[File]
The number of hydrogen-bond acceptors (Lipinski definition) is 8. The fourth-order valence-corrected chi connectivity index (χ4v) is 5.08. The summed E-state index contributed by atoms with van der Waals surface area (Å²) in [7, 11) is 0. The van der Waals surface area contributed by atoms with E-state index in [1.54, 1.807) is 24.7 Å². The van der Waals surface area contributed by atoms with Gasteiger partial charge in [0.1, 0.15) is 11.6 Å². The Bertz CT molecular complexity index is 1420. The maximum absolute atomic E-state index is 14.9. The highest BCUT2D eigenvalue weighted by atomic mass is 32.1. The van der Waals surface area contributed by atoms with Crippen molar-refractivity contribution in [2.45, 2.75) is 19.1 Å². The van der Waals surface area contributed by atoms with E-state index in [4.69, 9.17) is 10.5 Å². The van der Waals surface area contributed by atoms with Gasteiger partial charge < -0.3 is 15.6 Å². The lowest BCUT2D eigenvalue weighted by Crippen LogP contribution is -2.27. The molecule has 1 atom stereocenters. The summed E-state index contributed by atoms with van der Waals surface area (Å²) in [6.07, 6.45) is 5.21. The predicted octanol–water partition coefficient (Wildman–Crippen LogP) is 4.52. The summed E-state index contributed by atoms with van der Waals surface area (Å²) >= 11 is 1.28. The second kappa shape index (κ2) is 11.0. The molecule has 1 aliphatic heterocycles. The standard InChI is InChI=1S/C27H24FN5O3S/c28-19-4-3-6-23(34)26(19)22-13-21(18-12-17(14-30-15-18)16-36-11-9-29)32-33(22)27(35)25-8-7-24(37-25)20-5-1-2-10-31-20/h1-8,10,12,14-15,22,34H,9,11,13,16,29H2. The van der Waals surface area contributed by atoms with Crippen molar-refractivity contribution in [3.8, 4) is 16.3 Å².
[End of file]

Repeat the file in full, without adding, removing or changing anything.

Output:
The number of hydrogen-bond acceptors (Lipinski definition) is 8. The fourth-order valence-corrected chi connectivity index (χ4v) is 5.08. The summed E-state index contributed by atoms with van der Waals surface area (Å²) in [7, 11) is 0. The van der Waals surface area contributed by atoms with E-state index in [1.54, 1.807) is 24.7 Å². The van der Waals surface area contributed by atoms with Gasteiger partial charge in [0.1, 0.15) is 11.6 Å². The Bertz CT molecular complexity index is 1420. The maximum absolute atomic E-state index is 14.9. The highest BCUT2D eigenvalue weighted by atomic mass is 32.1. The van der Waals surface area contributed by atoms with Crippen molar-refractivity contribution in [2.45, 2.75) is 19.1 Å². The van der Waals surface area contributed by atoms with E-state index in [4.69, 9.17) is 10.5 Å². The van der Waals surface area contributed by atoms with Gasteiger partial charge < -0.3 is 15.6 Å². The lowest BCUT2D eigenvalue weighted by Crippen LogP contribution is -2.27. The molecule has 1 atom stereocenters. The summed E-state index contributed by atoms with van der Waals surface area (Å²) in [6.07, 6.45) is 5.21. The predicted octanol–water partition coefficient (Wildman–Crippen LogP) is 4.52. The summed E-state index contributed by atoms with van der Waals surface area (Å²) >= 11 is 1.28. The second kappa shape index (κ2) is 11.0. The molecule has 1 aliphatic heterocycles. The standard InChI is InChI=1S/C27H24FN5O3S/c28-19-4-3-6-23(34)26(19)22-13-21(18-12-17(14-30-15-18)16-36-11-9-29)32-33(22)27(35)25-8-7-24(37-25)20-5-1-2-10-31-20/h1-8,10,12,14-15,22,34H,9,11,13,16,29H2. The van der Waals surface area contributed by atoms with Crippen molar-refractivity contribution in [3.8, 4) is 16.3 Å².